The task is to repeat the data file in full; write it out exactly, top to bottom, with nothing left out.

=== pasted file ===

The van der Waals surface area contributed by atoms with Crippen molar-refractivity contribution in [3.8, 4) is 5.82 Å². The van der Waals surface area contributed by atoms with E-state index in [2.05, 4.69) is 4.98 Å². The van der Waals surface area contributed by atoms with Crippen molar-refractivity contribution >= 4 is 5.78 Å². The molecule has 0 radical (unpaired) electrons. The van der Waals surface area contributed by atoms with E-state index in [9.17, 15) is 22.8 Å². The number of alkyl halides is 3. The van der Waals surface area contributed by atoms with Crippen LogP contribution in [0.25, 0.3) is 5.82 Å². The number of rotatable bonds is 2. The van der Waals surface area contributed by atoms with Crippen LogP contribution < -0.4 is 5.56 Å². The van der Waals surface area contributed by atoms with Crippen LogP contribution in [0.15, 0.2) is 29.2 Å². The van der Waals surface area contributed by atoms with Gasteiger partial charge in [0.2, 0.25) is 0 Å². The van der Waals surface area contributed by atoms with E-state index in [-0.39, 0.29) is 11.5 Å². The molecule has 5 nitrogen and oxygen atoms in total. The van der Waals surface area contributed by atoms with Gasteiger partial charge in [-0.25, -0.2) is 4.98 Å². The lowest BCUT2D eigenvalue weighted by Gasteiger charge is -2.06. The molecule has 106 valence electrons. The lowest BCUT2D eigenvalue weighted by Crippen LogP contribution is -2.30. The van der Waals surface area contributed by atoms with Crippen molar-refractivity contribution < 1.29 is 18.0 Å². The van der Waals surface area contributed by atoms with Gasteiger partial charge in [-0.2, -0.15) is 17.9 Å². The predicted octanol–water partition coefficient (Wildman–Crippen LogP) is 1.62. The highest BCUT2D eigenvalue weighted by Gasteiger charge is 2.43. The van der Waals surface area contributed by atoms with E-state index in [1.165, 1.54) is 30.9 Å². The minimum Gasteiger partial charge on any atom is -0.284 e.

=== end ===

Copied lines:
The van der Waals surface area contributed by atoms with Crippen molar-refractivity contribution in [3.8, 4) is 5.82 Å². The van der Waals surface area contributed by atoms with E-state index in [2.05, 4.69) is 4.98 Å². The van der Waals surface area contributed by atoms with Crippen molar-refractivity contribution >= 4 is 5.78 Å². The molecule has 0 radical (unpaired) electrons. The van der Waals surface area contributed by atoms with E-state index in [9.17, 15) is 22.8 Å². The number of alkyl halides is 3. The van der Waals surface area contributed by atoms with Crippen LogP contribution in [0.25, 0.3) is 5.82 Å². The number of rotatable bonds is 2. The van der Waals surface area contributed by atoms with Crippen LogP contribution < -0.4 is 5.56 Å². The van der Waals surface area contributed by atoms with Crippen LogP contribution in [0.15, 0.2) is 29.2 Å². The van der Waals surface area contributed by atoms with Gasteiger partial charge in [0.2, 0.25) is 0 Å². The van der Waals surface area contributed by atoms with E-state index in [-0.39, 0.29) is 11.5 Å². The molecule has 5 nitrogen and oxygen atoms in total. The van der Waals surface area contributed by atoms with Gasteiger partial charge in [-0.25, -0.2) is 4.98 Å². The lowest BCUT2D eigenvalue weighted by Gasteiger charge is -2.06. The molecule has 106 valence electrons. The lowest BCUT2D eigenvalue weighted by Crippen LogP contribution is -2.30. The van der Waals surface area contributed by atoms with Crippen molar-refractivity contribution < 1.29 is 18.0 Å². The van der Waals surface area contributed by atoms with Gasteiger partial charge in [-0.2, -0.15) is 17.9 Å². The predicted octanol–water partition coefficient (Wildman–Crippen LogP) is 1.62. The highest BCUT2D eigenvalue weighted by Gasteiger charge is 2.43. The van der Waals surface area contributed by atoms with E-state index in [1.165, 1.54) is 30.9 Å². The minimum Gasteiger partial charge on any atom is -0.284 e.